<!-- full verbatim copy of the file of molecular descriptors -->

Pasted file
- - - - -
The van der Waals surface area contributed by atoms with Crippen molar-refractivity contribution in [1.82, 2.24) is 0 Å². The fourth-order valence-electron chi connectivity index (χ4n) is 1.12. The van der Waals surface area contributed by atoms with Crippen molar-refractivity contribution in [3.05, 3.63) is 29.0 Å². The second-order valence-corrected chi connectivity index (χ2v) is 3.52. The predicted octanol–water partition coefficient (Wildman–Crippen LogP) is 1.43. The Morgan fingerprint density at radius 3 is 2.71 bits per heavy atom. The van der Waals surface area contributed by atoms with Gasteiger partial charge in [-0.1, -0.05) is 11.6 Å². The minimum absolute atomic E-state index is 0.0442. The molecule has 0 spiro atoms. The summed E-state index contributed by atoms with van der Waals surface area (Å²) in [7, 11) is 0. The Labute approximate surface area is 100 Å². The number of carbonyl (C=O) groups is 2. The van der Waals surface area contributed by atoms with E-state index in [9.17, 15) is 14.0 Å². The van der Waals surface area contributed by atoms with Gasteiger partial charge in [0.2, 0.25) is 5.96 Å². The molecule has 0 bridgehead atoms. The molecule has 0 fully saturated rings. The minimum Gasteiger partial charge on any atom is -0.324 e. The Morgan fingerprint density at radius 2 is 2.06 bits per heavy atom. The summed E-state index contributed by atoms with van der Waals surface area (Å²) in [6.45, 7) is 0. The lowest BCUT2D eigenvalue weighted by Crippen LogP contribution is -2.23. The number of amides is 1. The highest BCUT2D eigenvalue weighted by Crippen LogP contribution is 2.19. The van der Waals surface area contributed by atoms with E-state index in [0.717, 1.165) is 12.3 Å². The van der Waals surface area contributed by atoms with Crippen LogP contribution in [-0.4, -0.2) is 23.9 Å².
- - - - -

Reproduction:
The van der Waals surface area contributed by atoms with Crippen molar-refractivity contribution in [1.82, 2.24) is 0 Å². The fourth-order valence-electron chi connectivity index (χ4n) is 1.12. The van der Waals surface area contributed by atoms with Crippen molar-refractivity contribution in [3.05, 3.63) is 29.0 Å². The second-order valence-corrected chi connectivity index (χ2v) is 3.52. The predicted octanol–water partition coefficient (Wildman–Crippen LogP) is 1.43. The Morgan fingerprint density at radius 3 is 2.71 bits per heavy atom. The van der Waals surface area contributed by atoms with Gasteiger partial charge in [-0.1, -0.05) is 11.6 Å². The minimum absolute atomic E-state index is 0.0442. The molecule has 0 spiro atoms. The summed E-state index contributed by atoms with van der Waals surface area (Å²) in [7, 11) is 0. The Labute approximate surface area is 100 Å². The number of carbonyl (C=O) groups is 2. The van der Waals surface area contributed by atoms with E-state index in [9.17, 15) is 14.0 Å². The van der Waals surface area contributed by atoms with Gasteiger partial charge in [0.2, 0.25) is 5.96 Å². The molecule has 0 bridgehead atoms. The molecule has 0 fully saturated rings. The minimum Gasteiger partial charge on any atom is -0.324 e. The Morgan fingerprint density at radius 2 is 2.06 bits per heavy atom. The summed E-state index contributed by atoms with van der Waals surface area (Å²) in [6.45, 7) is 0. The lowest BCUT2D eigenvalue weighted by Crippen LogP contribution is -2.23. The number of amides is 1. The highest BCUT2D eigenvalue weighted by Crippen LogP contribution is 2.19. The van der Waals surface area contributed by atoms with E-state index in [0.717, 1.165) is 12.3 Å². The van der Waals surface area contributed by atoms with Crippen LogP contribution in [-0.4, -0.2) is 23.9 Å².